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The tyranny resumed in 1957 when the Russell-led Celtics defeated St. Louis for the first Celtics title. Pettit and St. Louis prevailed in St. Louis in 1958 (hate to remind folks in St. Looie that Russell was injured), whereupon the Celtics kept winning and winning and winning and winning and winning and winning and winning and winning — are you getting the point? — before, yes, losing to Wilt & Co. in ’67, and then winning and, yes, winning again. At this point Russell retired. This allowed the Knicks to win one, 24 years after they began play, although I’m not sure New York fans look at it quite that way. The 1969-70 Knicks are actually the most single important thing in the history of the league in terms of broadening the NBA appeal. Thank God Red Auerbach isn’t around to read that statement. This has to do with Madison Ave, and all that, not necessarily the basketball on display, as crowd-pleasing as it was.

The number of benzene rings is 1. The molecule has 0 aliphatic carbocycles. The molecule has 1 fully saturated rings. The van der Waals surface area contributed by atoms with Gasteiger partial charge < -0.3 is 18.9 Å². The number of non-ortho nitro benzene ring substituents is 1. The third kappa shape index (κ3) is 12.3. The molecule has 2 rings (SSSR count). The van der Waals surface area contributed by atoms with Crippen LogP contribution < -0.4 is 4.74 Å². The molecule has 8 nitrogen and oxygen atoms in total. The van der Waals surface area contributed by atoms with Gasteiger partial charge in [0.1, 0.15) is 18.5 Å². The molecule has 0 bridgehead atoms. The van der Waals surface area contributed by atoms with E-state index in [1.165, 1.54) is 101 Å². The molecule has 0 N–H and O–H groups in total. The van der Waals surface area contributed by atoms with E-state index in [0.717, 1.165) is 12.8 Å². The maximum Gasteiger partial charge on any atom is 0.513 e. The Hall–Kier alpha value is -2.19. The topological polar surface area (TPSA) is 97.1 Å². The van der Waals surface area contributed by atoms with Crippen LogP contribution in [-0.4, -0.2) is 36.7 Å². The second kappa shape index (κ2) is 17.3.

Parity only has been a significant story in one decade of the league’s existence. That would be the 1970s, when eight different teams won championships. The Knicks and Celtics won two titles each, and they were certainly fierce rivals in the beginning of the decade. Among my fondest memories as a beat man were the great Saturday night/Sunday afternoon weekend games, with the Knicks home at Madison Square Garden on Saturday, both teams hopping on the same late-evening plane at LaGuardia back to Boston (the Knicks in first class and the poorer Celtics in coach) with the two resuming on Sunday afternoon at Boston Garden, where, in those pre-sellout days, the local NYC-based college kids could purchase enough tickets to occupy at least 25 percent of the seats, thus creating a true collegiate atmosphere. We have never had anything like that here since.